Prophet Spider Exploits Citrix ShareFile to Deploy Webshell
The adversary group nicknamed Prophet Spider by Crowdstrike has chosen a new vulnerability to include in its exploitation tool kit. This group has been observed leveraging CVE-2021–22941 to deploy an open-source webshell pulled from GitHub. Occasionally, Prophet Spider compromises have resulted in Ransomware infections. In the past, compromises conducted by Prophet Spider have resulted in Ransomware outbreaks. Additionally, adversary objectives frequently include obtaining valid credentials. It is believed that the group has before or currently operates as an access broker; selling access to compromised systems for a price, perhaps even a portion of the ransomware payment.
Recent activity from this group involved resources used in attacks prior to current campaigns (at least WebLogic and Log4j). This suggests that while this group's capabilities are mature, they may reuse infrastructure to some extent — providing blue team defenders an opportunity to potentially disrupt future attacks.
Prophet Spider, like other Spider groups, is an eCriminal adversary group. Campaigns from this group have been observed as early as May 2017. This group focuses on compromising external and vulnerable web services. They are well known to abuse known public vulnerabilities, particularly those with an existing Proof-of-Concept. They have been observed exploiting recent and old vulnerabilities and have used SQL injection attacks. Their targets include Linux and Windows systems.
Unlike other adversaries groups, it does not appear that this group leverages other typical tactics such as password spraying, phishing, trojans/malvertising, or drive-by-downloads (Dark Reading, Prophet Spider Exploits WebLogic CVEs to Enable Ransomware Attacks).
In the most recently observed campaigns, attempts to exploit Citrix ShareFile (CVE-2021–22941) were observed. Organizations can remediate this vulnerability by updating their Citrix ShareFile storage zone controller to 5.11.20 or later.
While this group has used many exploits in the past, some recent ones still in use include (CVE-2020–14750, CVE-2020–14882 CVE-2021–26084, CVE-2021–22941)
This group does not seem to maintain its own ransomware nor is it an affiliate member of another Ransomware-as-a-Service (RaaS) as far as we can tell. However, it has been observed that compromises by this group have lead to ransomware attacks in the past. Egregor and MountLocker ransomware are two such malware that compromises from this group have resulted in.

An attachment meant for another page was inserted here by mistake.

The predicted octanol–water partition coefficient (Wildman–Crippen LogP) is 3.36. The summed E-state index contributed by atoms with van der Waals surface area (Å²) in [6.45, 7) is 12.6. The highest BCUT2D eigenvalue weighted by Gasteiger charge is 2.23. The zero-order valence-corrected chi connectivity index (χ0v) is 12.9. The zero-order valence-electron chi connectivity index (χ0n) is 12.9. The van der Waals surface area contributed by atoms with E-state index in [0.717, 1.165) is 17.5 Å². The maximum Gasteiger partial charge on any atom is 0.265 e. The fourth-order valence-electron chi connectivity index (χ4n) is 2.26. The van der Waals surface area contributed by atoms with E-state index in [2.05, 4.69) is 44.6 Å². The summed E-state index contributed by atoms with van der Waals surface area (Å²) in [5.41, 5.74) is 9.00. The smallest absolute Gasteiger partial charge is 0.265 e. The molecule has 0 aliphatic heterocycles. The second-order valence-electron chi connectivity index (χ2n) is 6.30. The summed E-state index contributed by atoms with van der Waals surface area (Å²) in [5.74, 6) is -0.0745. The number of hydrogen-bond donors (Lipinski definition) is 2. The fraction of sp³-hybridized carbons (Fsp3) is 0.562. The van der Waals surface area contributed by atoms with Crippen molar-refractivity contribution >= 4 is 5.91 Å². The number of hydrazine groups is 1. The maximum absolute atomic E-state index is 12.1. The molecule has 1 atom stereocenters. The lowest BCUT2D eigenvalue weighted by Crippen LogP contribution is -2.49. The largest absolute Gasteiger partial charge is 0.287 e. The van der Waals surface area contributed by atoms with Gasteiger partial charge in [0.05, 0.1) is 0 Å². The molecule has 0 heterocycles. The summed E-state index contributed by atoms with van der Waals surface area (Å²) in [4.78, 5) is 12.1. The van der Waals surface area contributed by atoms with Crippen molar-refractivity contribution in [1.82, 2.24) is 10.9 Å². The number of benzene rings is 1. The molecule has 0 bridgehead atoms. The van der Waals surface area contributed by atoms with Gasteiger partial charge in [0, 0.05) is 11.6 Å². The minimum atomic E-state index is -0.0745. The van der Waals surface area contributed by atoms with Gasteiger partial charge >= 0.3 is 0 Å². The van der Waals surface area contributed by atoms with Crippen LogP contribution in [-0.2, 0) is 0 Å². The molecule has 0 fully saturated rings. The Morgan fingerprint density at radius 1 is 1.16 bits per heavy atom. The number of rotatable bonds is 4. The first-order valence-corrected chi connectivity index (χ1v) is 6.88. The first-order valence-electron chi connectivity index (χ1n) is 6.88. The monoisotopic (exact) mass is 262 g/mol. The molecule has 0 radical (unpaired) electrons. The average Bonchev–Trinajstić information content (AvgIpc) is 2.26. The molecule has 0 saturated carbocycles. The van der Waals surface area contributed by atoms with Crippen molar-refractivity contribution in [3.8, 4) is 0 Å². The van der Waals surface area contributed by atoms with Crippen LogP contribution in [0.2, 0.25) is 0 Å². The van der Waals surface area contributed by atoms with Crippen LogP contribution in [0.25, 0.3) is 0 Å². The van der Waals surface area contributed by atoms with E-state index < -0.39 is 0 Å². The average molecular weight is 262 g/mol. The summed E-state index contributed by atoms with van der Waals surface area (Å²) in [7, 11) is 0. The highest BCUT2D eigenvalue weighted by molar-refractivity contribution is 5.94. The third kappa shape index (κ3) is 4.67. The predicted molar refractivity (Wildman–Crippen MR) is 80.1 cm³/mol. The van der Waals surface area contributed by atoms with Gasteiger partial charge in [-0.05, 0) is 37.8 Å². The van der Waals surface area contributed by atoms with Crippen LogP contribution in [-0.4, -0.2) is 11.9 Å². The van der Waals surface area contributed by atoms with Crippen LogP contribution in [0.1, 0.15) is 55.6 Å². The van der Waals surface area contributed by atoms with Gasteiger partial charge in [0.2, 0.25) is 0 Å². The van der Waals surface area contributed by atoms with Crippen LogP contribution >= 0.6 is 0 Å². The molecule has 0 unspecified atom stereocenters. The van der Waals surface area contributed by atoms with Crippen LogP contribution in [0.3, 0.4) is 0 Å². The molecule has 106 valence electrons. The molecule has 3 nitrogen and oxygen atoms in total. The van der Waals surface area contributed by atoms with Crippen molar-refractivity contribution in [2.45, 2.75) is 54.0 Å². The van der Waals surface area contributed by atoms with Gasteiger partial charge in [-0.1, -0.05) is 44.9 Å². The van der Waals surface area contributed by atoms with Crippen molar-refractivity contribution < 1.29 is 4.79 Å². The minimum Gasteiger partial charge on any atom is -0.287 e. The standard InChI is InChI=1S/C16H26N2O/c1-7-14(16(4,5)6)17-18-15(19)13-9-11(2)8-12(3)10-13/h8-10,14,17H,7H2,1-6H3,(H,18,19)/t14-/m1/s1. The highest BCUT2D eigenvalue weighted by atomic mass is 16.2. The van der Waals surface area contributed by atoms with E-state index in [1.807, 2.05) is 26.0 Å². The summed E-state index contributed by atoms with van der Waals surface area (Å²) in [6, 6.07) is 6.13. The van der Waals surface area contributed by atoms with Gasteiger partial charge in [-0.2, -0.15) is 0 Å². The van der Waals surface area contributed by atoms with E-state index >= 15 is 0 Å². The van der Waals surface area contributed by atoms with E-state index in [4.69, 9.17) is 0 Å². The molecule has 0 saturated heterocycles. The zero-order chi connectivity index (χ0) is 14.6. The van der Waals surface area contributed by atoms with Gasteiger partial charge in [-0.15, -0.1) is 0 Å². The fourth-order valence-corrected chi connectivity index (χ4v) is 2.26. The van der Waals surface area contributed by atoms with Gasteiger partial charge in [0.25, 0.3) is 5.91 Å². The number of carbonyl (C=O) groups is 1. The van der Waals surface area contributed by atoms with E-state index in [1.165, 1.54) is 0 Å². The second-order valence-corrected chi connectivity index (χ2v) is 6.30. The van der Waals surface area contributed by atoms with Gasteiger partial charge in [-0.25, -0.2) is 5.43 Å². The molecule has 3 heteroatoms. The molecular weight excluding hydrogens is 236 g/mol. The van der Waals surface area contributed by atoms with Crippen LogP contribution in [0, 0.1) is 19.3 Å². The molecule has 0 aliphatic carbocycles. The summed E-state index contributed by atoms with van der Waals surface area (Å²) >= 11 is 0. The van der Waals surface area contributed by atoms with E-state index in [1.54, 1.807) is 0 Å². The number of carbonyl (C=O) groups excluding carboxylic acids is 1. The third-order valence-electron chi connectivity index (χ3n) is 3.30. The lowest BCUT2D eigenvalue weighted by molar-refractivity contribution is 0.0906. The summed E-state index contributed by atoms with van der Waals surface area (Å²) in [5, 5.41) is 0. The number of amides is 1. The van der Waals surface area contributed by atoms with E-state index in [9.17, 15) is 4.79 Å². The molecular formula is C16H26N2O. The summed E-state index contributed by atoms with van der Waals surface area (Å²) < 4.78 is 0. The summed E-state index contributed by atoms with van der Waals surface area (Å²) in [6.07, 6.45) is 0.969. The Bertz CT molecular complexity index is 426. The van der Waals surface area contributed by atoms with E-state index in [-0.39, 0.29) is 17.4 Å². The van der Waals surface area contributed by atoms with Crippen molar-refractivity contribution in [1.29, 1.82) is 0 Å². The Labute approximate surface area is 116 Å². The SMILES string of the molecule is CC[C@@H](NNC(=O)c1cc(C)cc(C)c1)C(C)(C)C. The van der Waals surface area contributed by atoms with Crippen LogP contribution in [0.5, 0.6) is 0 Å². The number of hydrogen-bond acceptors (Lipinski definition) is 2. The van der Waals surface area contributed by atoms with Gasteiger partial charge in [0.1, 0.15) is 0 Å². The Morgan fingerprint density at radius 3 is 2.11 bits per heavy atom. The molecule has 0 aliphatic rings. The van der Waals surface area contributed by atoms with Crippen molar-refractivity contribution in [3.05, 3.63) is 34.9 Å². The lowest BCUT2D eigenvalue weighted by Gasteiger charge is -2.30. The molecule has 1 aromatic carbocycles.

Tools, Tactics, and Techniques
1. Open Source WebShell: https[:]//raw.githubusercontent[.]com/antonioCoco/ConPtyShell/master/Invoke-ConPtyShell.ps1
4. GOTROJ remote access trojan
T1505.003: Server Software Component: Web Shell
Command and Control
T1071: Application Layer Protocol
Command and Control
T1105: Ingress Tool Transfer
Observed Tactics noted by Crowdstrike research.
Indicators of Attack:
188.119.149[.]160 [attacking exploit]
Indicators of Compromise:
45.61.136[.]39:443 [file hosting]
107.181.187[.]184:4242 [shell callback]
Invoke-ConPtyShell.ps1 from https[:]//raw.githubusercontent[.]com/antonioCoco/ConPtyShell
Possible Mitigation Steps to Consider:
- Consider reviewing for activity from provided IP address (note that these IPs have been used in campaigns prior to the observed ShareFile exploitation, so historical connections could be related to other adversaries)
- Consider monitoring for wget commands pulling files from githubusercontent
- Ensure patches for CVE-2020–14750, CVE-2020–14882, CVE-2021–26084, CVE-2021–22941 are applied.
- The adversary used a burpcollaborator[.]net token. This is a part of BurpSuite and, while not malicious, may be unexpected in your environment which may provide additional detection/disruption opportunities.
- The adversary will continue to evolve their list of used exploits, quick patching reduces future risk of compromise from this adversary and groups like them.
Special thanks to Mike Manrod and Jorge Trevino for contributions, collaboration, and editing.